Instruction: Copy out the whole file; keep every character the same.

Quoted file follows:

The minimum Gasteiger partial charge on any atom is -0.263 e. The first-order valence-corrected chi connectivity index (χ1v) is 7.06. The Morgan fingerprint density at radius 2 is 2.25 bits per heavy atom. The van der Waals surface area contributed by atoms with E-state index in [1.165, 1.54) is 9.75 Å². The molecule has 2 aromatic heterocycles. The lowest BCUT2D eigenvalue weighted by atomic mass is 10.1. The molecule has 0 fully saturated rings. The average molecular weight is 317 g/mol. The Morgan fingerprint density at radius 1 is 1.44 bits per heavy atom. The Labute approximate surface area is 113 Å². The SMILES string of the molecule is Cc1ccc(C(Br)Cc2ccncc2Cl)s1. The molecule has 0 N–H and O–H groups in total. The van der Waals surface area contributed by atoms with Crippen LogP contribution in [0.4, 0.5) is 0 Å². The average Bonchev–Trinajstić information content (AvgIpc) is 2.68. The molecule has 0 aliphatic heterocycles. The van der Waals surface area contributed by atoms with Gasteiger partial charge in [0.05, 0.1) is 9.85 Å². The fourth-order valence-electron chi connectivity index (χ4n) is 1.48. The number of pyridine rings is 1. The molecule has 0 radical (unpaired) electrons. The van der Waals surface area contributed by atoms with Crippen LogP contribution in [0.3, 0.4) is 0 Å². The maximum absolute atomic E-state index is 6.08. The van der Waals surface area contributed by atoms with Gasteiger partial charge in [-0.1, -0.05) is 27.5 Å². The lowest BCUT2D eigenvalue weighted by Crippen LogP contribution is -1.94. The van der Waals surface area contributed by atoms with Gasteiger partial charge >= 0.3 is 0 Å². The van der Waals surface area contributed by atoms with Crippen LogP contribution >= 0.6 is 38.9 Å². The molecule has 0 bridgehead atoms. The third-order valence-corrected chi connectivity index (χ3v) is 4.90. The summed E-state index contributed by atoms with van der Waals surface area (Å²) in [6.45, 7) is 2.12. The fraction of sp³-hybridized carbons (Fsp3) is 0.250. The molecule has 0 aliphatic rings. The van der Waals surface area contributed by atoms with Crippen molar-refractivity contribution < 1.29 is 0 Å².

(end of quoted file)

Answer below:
The minimum Gasteiger partial charge on any atom is -0.263 e. The first-order valence-corrected chi connectivity index (χ1v) is 7.06. The Morgan fingerprint density at radius 2 is 2.25 bits per heavy atom. The van der Waals surface area contributed by atoms with E-state index in [1.165, 1.54) is 9.75 Å². The molecule has 2 aromatic heterocycles. The lowest BCUT2D eigenvalue weighted by atomic mass is 10.1. The molecule has 0 fully saturated rings. The average molecular weight is 317 g/mol. The Morgan fingerprint density at radius 1 is 1.44 bits per heavy atom. The Labute approximate surface area is 113 Å². The SMILES string of the molecule is Cc1ccc(C(Br)Cc2ccncc2Cl)s1. The molecule has 0 N–H and O–H groups in total. The van der Waals surface area contributed by atoms with Crippen LogP contribution in [0.4, 0.5) is 0 Å². The average Bonchev–Trinajstić information content (AvgIpc) is 2.68. The molecule has 0 aliphatic heterocycles. The van der Waals surface area contributed by atoms with Gasteiger partial charge in [0.05, 0.1) is 9.85 Å². The fourth-order valence-electron chi connectivity index (χ4n) is 1.48. The number of pyridine rings is 1. The molecule has 0 radical (unpaired) electrons. The van der Waals surface area contributed by atoms with Crippen LogP contribution in [0.3, 0.4) is 0 Å². The maximum absolute atomic E-state index is 6.08. The van der Waals surface area contributed by atoms with Gasteiger partial charge in [-0.1, -0.05) is 27.5 Å². The lowest BCUT2D eigenvalue weighted by Crippen LogP contribution is -1.94. The van der Waals surface area contributed by atoms with Gasteiger partial charge >= 0.3 is 0 Å². The van der Waals surface area contributed by atoms with Crippen LogP contribution >= 0.6 is 38.9 Å². The molecule has 0 bridgehead atoms. The third-order valence-corrected chi connectivity index (χ3v) is 4.90. The summed E-state index contributed by atoms with van der Waals surface area (Å²) in [6.45, 7) is 2.12. The fraction of sp³-hybridized carbons (Fsp3) is 0.250. The molecule has 0 aliphatic rings. The van der Waals surface area contributed by atoms with Crippen molar-refractivity contribution < 1.29 is 0 Å².